Education in Illinois
We share a common goal, and that is for our children to succeed in school and life. Indeed, we believe one leads to the other.
We have important progress to celebrate. Over the past decade, Illinois has posted academic gains and exceeded national norms in some key areas. We’ve narrowed performance gaps between Latinx* students—the state’s fastest-growing population—and their white peers. And higher percentages of students are enrolling in postsecondary and earning degrees. Such gains demonstrate our ability to make true, lasting improvements. Indeed, some districts have made strides despite high poverty levels and inadequate funding, underscoring again that real change is possible.
But the hard truth is that our schools do not serve all schoolchildren equally well. Too many students are learning in schools and districts with limited social supports, poor access to critical data and research, and/or a disconnect between their needs and the teaching force available. And while we have made slow, steady progress, it will take more than that to narrow the academic divide that has, historically, shortchanged students who require more support to thrive.
The world that awaits today’s students will demand more of them. By 2025, 70 percent of jobs in Illinois will require a college degree or industry certification.1 While there are fewer young adults who are out of school and out of work, it will take more effort to address workforce shortages, including in our own teacher ranks.
From preschool to postsecondary, lack of funding and affordability are critical barriers for low-income residents. This is troubling because early education determines outcomes in later school years, and postsecondary attainment remains key to employment and a living wage. If we lose students early, we risk losing them entirely. And if we fail to support postsecondary success, we damage the economic prospects of our students and our state.
That said, Illinois is positioned to build upon past work. A new K–12 school funding formula drives more resources to the students and schools that need them most. State data provides a more complete picture than ever before of where students achieve at higher, faster rates and where they do not. We need accurate data and equitable resources, a diverse workforce, and safe and supportive school environments where all students can succeed if we’re to close these performance gaps that are as persistent as they are pernicious.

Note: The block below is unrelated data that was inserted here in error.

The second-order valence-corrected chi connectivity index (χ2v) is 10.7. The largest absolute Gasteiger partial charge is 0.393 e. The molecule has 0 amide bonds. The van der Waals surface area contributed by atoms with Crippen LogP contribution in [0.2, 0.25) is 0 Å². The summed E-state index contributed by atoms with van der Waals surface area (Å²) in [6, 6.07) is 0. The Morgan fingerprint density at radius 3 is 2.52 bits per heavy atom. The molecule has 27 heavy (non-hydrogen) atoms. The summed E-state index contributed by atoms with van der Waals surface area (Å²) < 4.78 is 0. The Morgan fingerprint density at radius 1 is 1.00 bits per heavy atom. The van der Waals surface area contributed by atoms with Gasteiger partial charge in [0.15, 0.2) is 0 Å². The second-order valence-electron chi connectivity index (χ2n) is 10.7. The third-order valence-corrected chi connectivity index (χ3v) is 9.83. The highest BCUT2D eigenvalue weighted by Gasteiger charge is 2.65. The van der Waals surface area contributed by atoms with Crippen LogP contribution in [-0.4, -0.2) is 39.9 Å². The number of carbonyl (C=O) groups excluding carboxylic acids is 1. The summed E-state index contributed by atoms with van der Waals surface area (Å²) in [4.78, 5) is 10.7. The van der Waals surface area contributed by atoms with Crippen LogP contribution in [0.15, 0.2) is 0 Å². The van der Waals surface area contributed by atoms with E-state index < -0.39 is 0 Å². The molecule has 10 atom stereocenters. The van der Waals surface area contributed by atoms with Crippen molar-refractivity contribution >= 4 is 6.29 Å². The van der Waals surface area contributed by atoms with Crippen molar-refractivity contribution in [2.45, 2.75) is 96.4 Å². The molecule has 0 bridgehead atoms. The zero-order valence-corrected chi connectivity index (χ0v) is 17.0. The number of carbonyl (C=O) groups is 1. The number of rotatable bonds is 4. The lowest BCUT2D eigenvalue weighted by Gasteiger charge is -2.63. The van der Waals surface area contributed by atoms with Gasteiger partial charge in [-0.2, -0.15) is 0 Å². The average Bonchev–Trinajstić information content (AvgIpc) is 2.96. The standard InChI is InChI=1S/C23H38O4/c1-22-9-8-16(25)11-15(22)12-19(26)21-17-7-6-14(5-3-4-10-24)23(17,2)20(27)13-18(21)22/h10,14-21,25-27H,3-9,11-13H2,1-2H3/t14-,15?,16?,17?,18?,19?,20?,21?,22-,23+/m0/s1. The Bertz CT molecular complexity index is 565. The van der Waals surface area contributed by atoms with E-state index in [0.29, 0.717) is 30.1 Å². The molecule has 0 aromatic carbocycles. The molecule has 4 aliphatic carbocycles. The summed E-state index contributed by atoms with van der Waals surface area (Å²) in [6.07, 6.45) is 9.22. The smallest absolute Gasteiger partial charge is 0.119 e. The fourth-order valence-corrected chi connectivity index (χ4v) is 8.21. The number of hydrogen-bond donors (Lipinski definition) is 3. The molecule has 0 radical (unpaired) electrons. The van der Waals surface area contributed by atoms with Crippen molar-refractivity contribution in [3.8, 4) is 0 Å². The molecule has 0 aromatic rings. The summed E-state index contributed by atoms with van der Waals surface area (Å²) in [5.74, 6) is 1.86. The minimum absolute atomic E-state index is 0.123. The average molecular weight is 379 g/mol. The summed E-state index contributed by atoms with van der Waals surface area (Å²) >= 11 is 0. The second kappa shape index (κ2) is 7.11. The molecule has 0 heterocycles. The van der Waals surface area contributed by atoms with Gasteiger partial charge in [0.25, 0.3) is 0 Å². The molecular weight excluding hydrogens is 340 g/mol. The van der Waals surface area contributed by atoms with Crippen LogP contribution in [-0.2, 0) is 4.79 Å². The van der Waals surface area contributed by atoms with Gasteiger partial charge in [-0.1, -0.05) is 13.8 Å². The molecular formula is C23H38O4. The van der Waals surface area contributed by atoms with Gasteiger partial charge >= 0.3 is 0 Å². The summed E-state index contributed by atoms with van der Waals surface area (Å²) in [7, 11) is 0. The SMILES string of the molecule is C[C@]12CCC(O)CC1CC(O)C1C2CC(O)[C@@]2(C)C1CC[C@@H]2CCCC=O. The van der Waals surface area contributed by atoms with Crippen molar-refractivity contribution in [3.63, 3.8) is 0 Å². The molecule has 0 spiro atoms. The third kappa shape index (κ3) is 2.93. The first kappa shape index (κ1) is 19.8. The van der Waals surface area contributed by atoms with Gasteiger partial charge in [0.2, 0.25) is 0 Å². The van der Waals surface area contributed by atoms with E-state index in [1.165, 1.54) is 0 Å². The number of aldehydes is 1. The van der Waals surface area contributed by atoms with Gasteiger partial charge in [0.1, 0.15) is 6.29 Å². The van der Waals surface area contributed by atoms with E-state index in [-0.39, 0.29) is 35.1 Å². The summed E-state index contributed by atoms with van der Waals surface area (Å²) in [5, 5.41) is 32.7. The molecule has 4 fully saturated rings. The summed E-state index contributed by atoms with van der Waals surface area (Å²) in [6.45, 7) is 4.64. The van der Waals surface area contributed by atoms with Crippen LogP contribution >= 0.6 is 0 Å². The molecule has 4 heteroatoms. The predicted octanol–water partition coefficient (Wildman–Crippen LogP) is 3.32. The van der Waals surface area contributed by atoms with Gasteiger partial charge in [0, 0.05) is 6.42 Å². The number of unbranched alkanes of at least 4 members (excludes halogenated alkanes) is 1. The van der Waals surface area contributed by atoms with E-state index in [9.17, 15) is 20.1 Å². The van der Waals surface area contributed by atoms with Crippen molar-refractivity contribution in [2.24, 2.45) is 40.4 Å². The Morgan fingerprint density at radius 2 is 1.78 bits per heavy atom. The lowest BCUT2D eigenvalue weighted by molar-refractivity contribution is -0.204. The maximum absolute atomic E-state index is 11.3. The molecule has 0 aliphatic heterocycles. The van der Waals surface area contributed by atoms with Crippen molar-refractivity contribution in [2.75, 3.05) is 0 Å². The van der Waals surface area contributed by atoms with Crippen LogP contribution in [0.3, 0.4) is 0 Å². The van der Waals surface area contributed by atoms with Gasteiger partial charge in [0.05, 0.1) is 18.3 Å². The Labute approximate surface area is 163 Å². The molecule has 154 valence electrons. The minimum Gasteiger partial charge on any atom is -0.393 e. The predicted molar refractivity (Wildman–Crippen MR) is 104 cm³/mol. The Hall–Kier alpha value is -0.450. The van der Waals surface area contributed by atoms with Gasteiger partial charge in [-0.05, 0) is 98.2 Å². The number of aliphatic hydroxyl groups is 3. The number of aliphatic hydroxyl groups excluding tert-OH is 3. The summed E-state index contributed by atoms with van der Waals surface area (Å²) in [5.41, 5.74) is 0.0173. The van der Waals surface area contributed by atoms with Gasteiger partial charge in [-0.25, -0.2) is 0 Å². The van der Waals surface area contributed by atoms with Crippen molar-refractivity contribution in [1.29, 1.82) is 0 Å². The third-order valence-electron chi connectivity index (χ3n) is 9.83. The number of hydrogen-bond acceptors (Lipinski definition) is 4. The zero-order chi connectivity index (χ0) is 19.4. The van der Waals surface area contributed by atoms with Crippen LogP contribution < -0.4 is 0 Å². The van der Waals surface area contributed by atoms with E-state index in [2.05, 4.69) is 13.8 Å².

We look forward to continuing to work with you to improve outcomes and opportunities for all.
We invite you to explore our complete set of data metrics, including those focused on the conditions of teaching and learning. Those conditions lay the foundation for student achievement.
What data is provided?
To assess how well Illinois educates its students, we track roughly 80 metrics grouped into three categories: early education, K–12, and postsecondary. These metrics not only assess student learning outcomes but also measure learning conditions, leading indicators for student growth. Data for each metric shows:
Advance Illinois has chosen to present certain metrics where data is currently unavailable. We do this in order to highlight what education stakeholders need to know going forward to strengthen schools and improve student learning.
To put Illinois’ performance in the context of our nation, we rank how well our state’s early childhood, K–12 education, and postsecondary systems serve our students relative to other states. For each of these three systems, overall rankings are provided for learning conditions, student learning outcomes, and equity in student learning outcomes.
Overall rankings are composite measures of the individual metrics in the data tables that fall into each category (e.g., early childhood learning conditions). Equity in student outcomes is defined as the gaps in performance by race and income, where available.2 Each ranking is on a scale of 1 to 50, with 1 being the highest and 50 being the lowest. A “not available” is assigned if data are insufficient to form a ranking.
While analyzing statewide data is vital to assess the quality and strength of our educational system, it doesn’t tell the full story about our students. Regional analyses and comparisons are essential to understanding variations in progress and outcomes. For the first time, Advance Illinois has created a regional analysis insert with district-level data and online interactive maps and charts to support these important conversations.